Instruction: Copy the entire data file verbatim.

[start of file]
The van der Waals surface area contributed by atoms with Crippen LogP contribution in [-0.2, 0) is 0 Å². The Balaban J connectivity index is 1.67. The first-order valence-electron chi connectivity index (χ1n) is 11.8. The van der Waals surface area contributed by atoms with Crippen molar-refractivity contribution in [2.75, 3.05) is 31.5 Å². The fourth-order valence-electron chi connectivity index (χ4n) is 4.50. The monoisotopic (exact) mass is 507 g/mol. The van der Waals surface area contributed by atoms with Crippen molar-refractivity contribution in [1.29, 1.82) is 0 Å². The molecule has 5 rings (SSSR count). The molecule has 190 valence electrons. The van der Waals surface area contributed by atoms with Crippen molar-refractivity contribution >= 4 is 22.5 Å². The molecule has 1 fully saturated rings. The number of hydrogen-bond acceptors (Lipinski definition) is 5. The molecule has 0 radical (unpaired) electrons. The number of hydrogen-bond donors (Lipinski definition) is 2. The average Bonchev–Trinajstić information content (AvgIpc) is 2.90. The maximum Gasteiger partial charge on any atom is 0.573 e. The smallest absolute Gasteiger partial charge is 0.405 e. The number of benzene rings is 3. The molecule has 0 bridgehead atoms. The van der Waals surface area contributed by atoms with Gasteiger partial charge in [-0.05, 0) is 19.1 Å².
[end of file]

The van der Waals surface area contributed by atoms with Crippen LogP contribution in [-0.2, 0) is 0 Å². The Balaban J connectivity index is 1.67. The first-order valence-electron chi connectivity index (χ1n) is 11.8. The van der Waals surface area contributed by atoms with Crippen molar-refractivity contribution in [2.75, 3.05) is 31.5 Å². The fourth-order valence-electron chi connectivity index (χ4n) is 4.50. The monoisotopic (exact) mass is 507 g/mol. The van der Waals surface area contributed by atoms with Crippen molar-refractivity contribution in [1.29, 1.82) is 0 Å². The molecule has 5 rings (SSSR count). The molecule has 190 valence electrons. The van der Waals surface area contributed by atoms with Crippen molar-refractivity contribution >= 4 is 22.5 Å². The molecule has 1 fully saturated rings. The number of hydrogen-bond acceptors (Lipinski definition) is 5. The molecule has 0 radical (unpaired) electrons. The number of hydrogen-bond donors (Lipinski definition) is 2. The average Bonchev–Trinajstić information content (AvgIpc) is 2.90. The maximum Gasteiger partial charge on any atom is 0.573 e. The smallest absolute Gasteiger partial charge is 0.405 e. The number of benzene rings is 3. The molecule has 0 bridgehead atoms. The van der Waals surface area contributed by atoms with Gasteiger partial charge in [-0.05, 0) is 19.1 Å².